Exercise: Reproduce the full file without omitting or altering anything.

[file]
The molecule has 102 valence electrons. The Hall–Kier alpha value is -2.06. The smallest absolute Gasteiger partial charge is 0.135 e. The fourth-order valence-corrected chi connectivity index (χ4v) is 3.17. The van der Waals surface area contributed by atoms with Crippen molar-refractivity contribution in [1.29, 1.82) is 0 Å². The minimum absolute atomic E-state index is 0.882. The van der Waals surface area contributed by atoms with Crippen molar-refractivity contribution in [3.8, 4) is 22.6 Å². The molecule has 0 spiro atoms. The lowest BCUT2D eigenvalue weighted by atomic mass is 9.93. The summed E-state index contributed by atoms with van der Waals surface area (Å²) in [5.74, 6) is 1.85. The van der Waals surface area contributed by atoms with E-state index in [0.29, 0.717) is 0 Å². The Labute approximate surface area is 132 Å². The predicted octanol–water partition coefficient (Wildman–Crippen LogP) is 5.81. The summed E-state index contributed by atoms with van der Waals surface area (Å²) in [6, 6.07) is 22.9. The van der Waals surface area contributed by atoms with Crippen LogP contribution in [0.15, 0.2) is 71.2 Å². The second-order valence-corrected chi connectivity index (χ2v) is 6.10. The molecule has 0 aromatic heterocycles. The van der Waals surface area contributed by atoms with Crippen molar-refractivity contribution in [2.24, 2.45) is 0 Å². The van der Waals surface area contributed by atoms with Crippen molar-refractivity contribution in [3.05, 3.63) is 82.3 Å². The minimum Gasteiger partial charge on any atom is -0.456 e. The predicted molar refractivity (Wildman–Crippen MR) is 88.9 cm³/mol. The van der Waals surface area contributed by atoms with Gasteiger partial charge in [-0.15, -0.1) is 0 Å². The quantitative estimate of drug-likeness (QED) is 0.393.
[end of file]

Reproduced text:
The molecule has 102 valence electrons. The Hall–Kier alpha value is -2.06. The smallest absolute Gasteiger partial charge is 0.135 e. The fourth-order valence-corrected chi connectivity index (χ4v) is 3.17. The van der Waals surface area contributed by atoms with Crippen molar-refractivity contribution in [1.29, 1.82) is 0 Å². The minimum absolute atomic E-state index is 0.882. The van der Waals surface area contributed by atoms with Crippen molar-refractivity contribution in [3.8, 4) is 22.6 Å². The molecule has 0 spiro atoms. The lowest BCUT2D eigenvalue weighted by atomic mass is 9.93. The summed E-state index contributed by atoms with van der Waals surface area (Å²) in [5.74, 6) is 1.85. The van der Waals surface area contributed by atoms with E-state index in [0.29, 0.717) is 0 Å². The Labute approximate surface area is 132 Å². The predicted octanol–water partition coefficient (Wildman–Crippen LogP) is 5.81. The summed E-state index contributed by atoms with van der Waals surface area (Å²) in [6, 6.07) is 22.9. The van der Waals surface area contributed by atoms with Crippen LogP contribution in [0.15, 0.2) is 71.2 Å². The second-order valence-corrected chi connectivity index (χ2v) is 6.10. The molecule has 0 aromatic heterocycles. The van der Waals surface area contributed by atoms with Crippen molar-refractivity contribution in [2.24, 2.45) is 0 Å². The van der Waals surface area contributed by atoms with Crippen molar-refractivity contribution in [3.05, 3.63) is 82.3 Å². The minimum Gasteiger partial charge on any atom is -0.456 e. The predicted molar refractivity (Wildman–Crippen MR) is 88.9 cm³/mol. The van der Waals surface area contributed by atoms with Gasteiger partial charge in [-0.15, -0.1) is 0 Å². The quantitative estimate of drug-likeness (QED) is 0.393.